From the pulpit he stepped into the editorial chair, succeeding Dr. James W. Alexander as editor of The Presbyterian, in which post he continued, until the day of his death, for thirty-three years. Under his supervision this newspaper attained an increased circulation and a high reputation as the leading organ of the Old School party. Then in May of 1838, Rev. Engles was appointed editor of the Board of Publication for the Presbyterian Church in the U.S.A., which post he held for twenty-five years, while yet retaining the editorship of The Presbyterian. In 1840, he was chosen to serve as Moderator of the General Assembly for the Old School wing of the PCUSA, and then filled the office of Stated Clerk for six years. His death, from an obscure disease of the heart, occurred on November 27, 1867, passing into glory at the age of 71.

Dr. Engles owed his reputation more to his pen than to his pulpit. He was too quiet and didactic to be a popular preacher. But to say nothing of his editorial success, to him the Board of Publication was more indebted than to any other individual, according to its own acknowledgment. He took an active part in its inception and progress. He not only rescued from oblivion various valuable works, in danger of becoming obsolete, but added to the Board’s issues a number of treatises from his own prolific pen. As these were published anonymously, they cannot here be specified. Mention, however, may be made of the little volume, entitled Sick Room Devotions which has proved of inestimable service, and The Soldier’s Pocket Book, of which three hundred thousand copies were circulated during the war.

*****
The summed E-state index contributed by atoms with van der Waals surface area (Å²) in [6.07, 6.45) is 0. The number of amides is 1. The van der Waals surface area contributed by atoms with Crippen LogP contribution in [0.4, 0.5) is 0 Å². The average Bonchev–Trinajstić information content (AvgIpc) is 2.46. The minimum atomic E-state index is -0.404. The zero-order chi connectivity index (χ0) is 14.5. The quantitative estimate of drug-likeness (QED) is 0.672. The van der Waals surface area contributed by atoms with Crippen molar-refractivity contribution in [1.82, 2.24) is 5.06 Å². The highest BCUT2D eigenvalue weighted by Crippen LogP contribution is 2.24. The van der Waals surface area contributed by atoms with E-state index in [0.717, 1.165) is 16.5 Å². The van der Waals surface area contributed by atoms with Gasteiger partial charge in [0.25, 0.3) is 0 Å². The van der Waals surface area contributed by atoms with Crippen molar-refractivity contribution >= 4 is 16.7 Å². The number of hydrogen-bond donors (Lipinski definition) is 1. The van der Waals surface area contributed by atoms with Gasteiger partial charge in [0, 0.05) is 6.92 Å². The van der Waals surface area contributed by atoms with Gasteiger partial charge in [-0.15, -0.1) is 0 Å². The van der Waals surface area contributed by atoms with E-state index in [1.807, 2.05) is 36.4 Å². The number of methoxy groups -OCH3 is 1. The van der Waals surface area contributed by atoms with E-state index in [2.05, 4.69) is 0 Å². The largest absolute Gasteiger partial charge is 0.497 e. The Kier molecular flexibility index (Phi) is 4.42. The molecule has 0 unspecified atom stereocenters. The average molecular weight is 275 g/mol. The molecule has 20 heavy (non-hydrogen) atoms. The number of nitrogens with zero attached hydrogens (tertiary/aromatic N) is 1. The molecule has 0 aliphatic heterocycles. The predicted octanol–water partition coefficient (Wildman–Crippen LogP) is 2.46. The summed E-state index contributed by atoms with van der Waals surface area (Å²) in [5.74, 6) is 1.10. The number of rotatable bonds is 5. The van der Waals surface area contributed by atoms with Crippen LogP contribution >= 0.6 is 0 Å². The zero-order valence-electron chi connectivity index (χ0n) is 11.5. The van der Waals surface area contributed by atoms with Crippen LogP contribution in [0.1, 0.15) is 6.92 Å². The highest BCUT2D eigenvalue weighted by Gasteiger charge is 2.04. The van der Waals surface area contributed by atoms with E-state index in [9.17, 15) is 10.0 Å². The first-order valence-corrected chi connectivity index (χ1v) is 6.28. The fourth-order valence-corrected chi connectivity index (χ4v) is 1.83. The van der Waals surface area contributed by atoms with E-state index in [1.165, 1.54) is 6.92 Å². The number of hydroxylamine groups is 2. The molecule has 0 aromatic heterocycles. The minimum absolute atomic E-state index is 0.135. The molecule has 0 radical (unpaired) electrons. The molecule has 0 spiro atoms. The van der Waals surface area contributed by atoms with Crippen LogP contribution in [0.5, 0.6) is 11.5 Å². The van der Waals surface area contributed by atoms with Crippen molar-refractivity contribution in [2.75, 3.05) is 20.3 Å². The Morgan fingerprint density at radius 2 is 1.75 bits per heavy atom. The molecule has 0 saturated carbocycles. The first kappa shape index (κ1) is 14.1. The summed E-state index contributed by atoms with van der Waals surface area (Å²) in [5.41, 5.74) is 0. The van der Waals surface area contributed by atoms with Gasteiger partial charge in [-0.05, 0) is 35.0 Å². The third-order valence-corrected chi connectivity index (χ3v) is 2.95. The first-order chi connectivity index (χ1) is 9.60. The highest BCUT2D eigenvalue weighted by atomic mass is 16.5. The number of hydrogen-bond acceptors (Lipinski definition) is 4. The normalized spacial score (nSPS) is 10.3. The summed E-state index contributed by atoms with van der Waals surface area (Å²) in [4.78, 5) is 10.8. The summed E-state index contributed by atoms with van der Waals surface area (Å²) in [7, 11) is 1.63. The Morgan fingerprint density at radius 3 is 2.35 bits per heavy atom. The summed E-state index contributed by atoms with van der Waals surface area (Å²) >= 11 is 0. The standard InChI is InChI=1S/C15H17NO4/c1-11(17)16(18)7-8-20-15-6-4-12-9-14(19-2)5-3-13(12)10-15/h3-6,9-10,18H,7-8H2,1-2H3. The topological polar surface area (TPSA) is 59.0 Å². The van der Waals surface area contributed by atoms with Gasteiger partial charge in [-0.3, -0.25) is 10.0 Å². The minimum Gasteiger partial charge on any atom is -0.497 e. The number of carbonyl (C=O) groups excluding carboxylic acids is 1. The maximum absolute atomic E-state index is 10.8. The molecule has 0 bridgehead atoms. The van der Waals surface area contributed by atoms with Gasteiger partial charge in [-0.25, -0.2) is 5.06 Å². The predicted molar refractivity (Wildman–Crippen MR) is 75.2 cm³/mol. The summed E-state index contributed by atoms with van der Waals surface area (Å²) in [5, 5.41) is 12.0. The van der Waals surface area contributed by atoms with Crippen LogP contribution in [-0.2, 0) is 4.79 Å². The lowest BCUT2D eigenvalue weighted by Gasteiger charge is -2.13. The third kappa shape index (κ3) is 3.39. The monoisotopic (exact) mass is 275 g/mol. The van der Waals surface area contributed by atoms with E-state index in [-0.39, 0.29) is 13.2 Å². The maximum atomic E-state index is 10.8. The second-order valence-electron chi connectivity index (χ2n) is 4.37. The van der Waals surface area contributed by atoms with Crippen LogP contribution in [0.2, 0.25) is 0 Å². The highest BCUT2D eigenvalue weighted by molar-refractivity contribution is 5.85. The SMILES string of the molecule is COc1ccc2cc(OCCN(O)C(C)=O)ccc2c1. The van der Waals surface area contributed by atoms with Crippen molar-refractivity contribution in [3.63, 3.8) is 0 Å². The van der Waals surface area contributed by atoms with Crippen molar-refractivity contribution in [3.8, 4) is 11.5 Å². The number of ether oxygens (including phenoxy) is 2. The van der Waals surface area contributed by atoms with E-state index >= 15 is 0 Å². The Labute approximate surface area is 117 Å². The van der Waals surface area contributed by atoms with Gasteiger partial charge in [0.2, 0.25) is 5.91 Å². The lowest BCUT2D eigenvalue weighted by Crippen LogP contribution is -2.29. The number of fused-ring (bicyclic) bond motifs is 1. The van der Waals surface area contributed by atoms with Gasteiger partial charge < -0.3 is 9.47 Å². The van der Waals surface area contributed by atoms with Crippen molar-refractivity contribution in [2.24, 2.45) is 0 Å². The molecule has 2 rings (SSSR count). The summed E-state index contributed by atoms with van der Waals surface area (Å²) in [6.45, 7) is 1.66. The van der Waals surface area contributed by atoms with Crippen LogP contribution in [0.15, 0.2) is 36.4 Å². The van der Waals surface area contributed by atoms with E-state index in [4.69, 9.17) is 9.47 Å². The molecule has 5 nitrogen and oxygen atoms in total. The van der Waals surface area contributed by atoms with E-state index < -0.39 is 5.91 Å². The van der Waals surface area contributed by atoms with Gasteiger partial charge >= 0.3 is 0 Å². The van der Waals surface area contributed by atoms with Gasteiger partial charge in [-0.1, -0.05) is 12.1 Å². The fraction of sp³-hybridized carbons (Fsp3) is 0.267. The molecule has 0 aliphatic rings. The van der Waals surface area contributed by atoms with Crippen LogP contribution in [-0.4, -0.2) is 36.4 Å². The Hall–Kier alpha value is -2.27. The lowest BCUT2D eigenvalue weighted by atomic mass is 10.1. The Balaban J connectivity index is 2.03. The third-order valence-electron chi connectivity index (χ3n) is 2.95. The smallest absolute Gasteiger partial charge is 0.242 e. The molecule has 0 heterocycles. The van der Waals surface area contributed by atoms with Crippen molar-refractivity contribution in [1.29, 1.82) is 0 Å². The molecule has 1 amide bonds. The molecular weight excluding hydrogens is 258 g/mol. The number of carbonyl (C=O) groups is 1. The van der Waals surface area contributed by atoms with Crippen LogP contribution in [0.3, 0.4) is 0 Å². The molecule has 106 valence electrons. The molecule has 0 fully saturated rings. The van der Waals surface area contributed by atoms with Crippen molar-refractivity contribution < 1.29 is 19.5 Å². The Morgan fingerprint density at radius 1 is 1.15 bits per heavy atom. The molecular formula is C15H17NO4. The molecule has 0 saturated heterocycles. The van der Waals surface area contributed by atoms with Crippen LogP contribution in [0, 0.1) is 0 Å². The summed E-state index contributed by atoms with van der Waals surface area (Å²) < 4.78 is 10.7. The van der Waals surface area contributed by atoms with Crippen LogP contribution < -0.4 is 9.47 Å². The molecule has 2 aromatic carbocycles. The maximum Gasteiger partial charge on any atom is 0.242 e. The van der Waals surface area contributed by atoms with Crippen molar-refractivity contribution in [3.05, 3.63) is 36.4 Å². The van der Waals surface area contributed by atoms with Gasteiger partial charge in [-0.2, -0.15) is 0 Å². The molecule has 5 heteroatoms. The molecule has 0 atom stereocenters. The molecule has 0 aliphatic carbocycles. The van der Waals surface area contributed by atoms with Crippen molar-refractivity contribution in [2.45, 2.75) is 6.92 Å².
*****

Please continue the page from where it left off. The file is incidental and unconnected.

Words to Live By:
“And when the chief Shepherd shall appear, ye shall receive a crown of glory that fadeth not away.” – 1 Peter 5:4.

Of Rev. Engles, it was noted that he “was exceedingly averse to anything that savored of mere eulogy or panegyric upon his own services”, so much so that even his own funeral service would not have been attempted but for the urgings of numerous friends.

Let your eye be fixed upon the heavenly goal; let your work here on earth, whatever that may be, be a work done as unto the Lord, and not with an eye to the applause of the world.